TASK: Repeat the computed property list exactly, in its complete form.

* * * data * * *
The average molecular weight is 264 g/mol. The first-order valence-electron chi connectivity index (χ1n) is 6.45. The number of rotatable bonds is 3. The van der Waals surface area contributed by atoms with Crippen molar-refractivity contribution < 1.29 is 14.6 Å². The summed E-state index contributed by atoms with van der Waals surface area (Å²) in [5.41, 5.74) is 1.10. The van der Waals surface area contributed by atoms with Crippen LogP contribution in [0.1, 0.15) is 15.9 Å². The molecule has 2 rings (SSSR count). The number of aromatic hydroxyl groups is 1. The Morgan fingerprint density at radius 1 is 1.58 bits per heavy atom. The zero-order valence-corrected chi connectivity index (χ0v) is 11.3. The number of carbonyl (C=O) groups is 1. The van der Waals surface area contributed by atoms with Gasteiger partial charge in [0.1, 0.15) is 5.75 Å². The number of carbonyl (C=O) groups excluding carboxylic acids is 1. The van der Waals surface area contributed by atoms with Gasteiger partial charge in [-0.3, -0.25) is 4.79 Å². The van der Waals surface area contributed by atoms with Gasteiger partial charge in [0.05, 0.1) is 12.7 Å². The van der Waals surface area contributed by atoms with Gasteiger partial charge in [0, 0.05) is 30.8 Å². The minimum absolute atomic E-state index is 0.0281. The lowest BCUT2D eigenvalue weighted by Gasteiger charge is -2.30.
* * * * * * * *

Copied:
The average molecular weight is 264 g/mol. The first-order valence-electron chi connectivity index (χ1n) is 6.45. The number of rotatable bonds is 3. The van der Waals surface area contributed by atoms with Crippen molar-refractivity contribution < 1.29 is 14.6 Å². The summed E-state index contributed by atoms with van der Waals surface area (Å²) in [5.41, 5.74) is 1.10. The van der Waals surface area contributed by atoms with Crippen LogP contribution in [0.1, 0.15) is 15.9 Å². The molecule has 2 rings (SSSR count). The number of aromatic hydroxyl groups is 1. The Morgan fingerprint density at radius 1 is 1.58 bits per heavy atom. The zero-order valence-corrected chi connectivity index (χ0v) is 11.3. The number of carbonyl (C=O) groups is 1. The van der Waals surface area contributed by atoms with Gasteiger partial charge in [0.1, 0.15) is 5.75 Å². The number of carbonyl (C=O) groups excluding carboxylic acids is 1. The van der Waals surface area contributed by atoms with Gasteiger partial charge in [-0.3, -0.25) is 4.79 Å². The van der Waals surface area contributed by atoms with Gasteiger partial charge in [0.05, 0.1) is 12.7 Å². The van der Waals surface area contributed by atoms with Gasteiger partial charge in [0, 0.05) is 30.8 Å². The minimum absolute atomic E-state index is 0.0281. The lowest BCUT2D eigenvalue weighted by Gasteiger charge is -2.30.